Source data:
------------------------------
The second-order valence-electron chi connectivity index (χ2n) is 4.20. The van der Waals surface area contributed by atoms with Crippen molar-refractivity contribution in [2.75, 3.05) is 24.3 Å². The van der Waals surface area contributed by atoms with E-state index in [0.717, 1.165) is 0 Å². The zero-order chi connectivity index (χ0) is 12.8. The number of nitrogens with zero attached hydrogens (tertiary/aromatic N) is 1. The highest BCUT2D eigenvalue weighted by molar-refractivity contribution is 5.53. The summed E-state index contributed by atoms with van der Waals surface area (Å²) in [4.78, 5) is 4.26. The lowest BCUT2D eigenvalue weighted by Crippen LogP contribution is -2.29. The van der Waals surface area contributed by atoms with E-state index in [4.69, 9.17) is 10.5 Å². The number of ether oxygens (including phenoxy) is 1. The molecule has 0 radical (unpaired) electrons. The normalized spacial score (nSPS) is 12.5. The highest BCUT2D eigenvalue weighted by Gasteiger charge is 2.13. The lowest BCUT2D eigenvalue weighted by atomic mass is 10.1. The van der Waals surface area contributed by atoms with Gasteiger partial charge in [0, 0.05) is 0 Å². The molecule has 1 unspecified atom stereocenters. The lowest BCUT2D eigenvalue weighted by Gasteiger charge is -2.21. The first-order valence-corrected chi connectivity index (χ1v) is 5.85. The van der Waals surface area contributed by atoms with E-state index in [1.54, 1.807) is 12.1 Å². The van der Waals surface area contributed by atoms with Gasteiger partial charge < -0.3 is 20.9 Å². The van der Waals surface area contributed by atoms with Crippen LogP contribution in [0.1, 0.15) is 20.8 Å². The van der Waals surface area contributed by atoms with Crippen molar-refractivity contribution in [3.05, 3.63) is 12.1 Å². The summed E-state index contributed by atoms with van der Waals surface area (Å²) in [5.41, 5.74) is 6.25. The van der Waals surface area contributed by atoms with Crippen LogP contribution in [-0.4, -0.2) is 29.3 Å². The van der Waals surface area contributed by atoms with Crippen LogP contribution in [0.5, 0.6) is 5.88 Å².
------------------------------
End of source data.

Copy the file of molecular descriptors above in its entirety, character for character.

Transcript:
The second-order valence-electron chi connectivity index (χ2n) is 4.20. The van der Waals surface area contributed by atoms with Crippen molar-refractivity contribution in [2.75, 3.05) is 24.3 Å². The van der Waals surface area contributed by atoms with E-state index in [0.717, 1.165) is 0 Å². The zero-order chi connectivity index (χ0) is 12.8. The number of nitrogens with zero attached hydrogens (tertiary/aromatic N) is 1. The highest BCUT2D eigenvalue weighted by molar-refractivity contribution is 5.53. The summed E-state index contributed by atoms with van der Waals surface area (Å²) in [4.78, 5) is 4.26. The lowest BCUT2D eigenvalue weighted by Crippen LogP contribution is -2.29. The van der Waals surface area contributed by atoms with E-state index in [4.69, 9.17) is 10.5 Å². The number of ether oxygens (including phenoxy) is 1. The molecule has 0 radical (unpaired) electrons. The normalized spacial score (nSPS) is 12.5. The highest BCUT2D eigenvalue weighted by Gasteiger charge is 2.13. The lowest BCUT2D eigenvalue weighted by atomic mass is 10.1. The van der Waals surface area contributed by atoms with Gasteiger partial charge in [0, 0.05) is 0 Å². The molecule has 1 unspecified atom stereocenters. The lowest BCUT2D eigenvalue weighted by Gasteiger charge is -2.21. The first-order valence-corrected chi connectivity index (χ1v) is 5.85. The van der Waals surface area contributed by atoms with E-state index in [1.54, 1.807) is 12.1 Å². The van der Waals surface area contributed by atoms with Gasteiger partial charge < -0.3 is 20.9 Å². The van der Waals surface area contributed by atoms with Crippen LogP contribution in [0.1, 0.15) is 20.8 Å². The van der Waals surface area contributed by atoms with Crippen molar-refractivity contribution in [3.05, 3.63) is 12.1 Å². The summed E-state index contributed by atoms with van der Waals surface area (Å²) in [5.41, 5.74) is 6.25. The van der Waals surface area contributed by atoms with Crippen LogP contribution in [-0.4, -0.2) is 29.3 Å². The van der Waals surface area contributed by atoms with Crippen LogP contribution in [0.5, 0.6) is 5.88 Å².